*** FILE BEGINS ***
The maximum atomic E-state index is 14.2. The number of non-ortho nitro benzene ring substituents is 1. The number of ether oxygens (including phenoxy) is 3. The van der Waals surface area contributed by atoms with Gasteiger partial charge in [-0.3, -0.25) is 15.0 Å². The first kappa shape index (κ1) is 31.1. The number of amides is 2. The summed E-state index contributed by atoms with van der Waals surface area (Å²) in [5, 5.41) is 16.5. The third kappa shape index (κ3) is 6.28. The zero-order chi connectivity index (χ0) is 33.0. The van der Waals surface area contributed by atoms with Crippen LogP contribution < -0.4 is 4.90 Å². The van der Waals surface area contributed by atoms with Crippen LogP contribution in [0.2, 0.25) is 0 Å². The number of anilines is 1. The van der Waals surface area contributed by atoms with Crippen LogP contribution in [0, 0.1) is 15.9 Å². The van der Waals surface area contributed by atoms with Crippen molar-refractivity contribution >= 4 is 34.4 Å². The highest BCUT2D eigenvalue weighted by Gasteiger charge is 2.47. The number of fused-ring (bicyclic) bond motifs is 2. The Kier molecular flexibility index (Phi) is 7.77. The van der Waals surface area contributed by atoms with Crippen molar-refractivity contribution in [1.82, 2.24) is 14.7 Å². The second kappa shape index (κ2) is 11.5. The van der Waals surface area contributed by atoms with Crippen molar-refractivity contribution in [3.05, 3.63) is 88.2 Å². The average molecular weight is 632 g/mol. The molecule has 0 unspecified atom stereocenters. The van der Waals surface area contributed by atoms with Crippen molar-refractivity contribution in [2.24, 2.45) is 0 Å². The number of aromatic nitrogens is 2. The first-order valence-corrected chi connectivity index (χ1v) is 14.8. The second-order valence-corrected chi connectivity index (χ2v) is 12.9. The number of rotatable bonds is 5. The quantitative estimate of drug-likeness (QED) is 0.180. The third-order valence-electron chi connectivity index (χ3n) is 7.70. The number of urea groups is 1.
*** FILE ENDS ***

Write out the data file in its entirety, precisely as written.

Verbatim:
The maximum atomic E-state index is 14.2. The number of non-ortho nitro benzene ring substituents is 1. The number of ether oxygens (including phenoxy) is 3. The van der Waals surface area contributed by atoms with Gasteiger partial charge in [-0.3, -0.25) is 15.0 Å². The first kappa shape index (κ1) is 31.1. The number of amides is 2. The summed E-state index contributed by atoms with van der Waals surface area (Å²) in [5, 5.41) is 16.5. The third kappa shape index (κ3) is 6.28. The zero-order chi connectivity index (χ0) is 33.0. The van der Waals surface area contributed by atoms with Crippen LogP contribution < -0.4 is 4.90 Å². The van der Waals surface area contributed by atoms with Crippen LogP contribution in [0.2, 0.25) is 0 Å². The number of anilines is 1. The van der Waals surface area contributed by atoms with Crippen LogP contribution in [0, 0.1) is 15.9 Å². The van der Waals surface area contributed by atoms with Crippen molar-refractivity contribution >= 4 is 34.4 Å². The highest BCUT2D eigenvalue weighted by Gasteiger charge is 2.47. The number of fused-ring (bicyclic) bond motifs is 2. The Kier molecular flexibility index (Phi) is 7.77. The van der Waals surface area contributed by atoms with Crippen molar-refractivity contribution in [1.82, 2.24) is 14.7 Å². The second kappa shape index (κ2) is 11.5. The van der Waals surface area contributed by atoms with Crippen molar-refractivity contribution in [3.05, 3.63) is 88.2 Å². The average molecular weight is 632 g/mol. The molecule has 0 unspecified atom stereocenters. The van der Waals surface area contributed by atoms with Crippen molar-refractivity contribution in [2.24, 2.45) is 0 Å². The number of aromatic nitrogens is 2. The first-order valence-corrected chi connectivity index (χ1v) is 14.8. The second-order valence-corrected chi connectivity index (χ2v) is 12.9. The number of rotatable bonds is 5. The quantitative estimate of drug-likeness (QED) is 0.180. The third-order valence-electron chi connectivity index (χ3n) is 7.70. The number of urea groups is 1.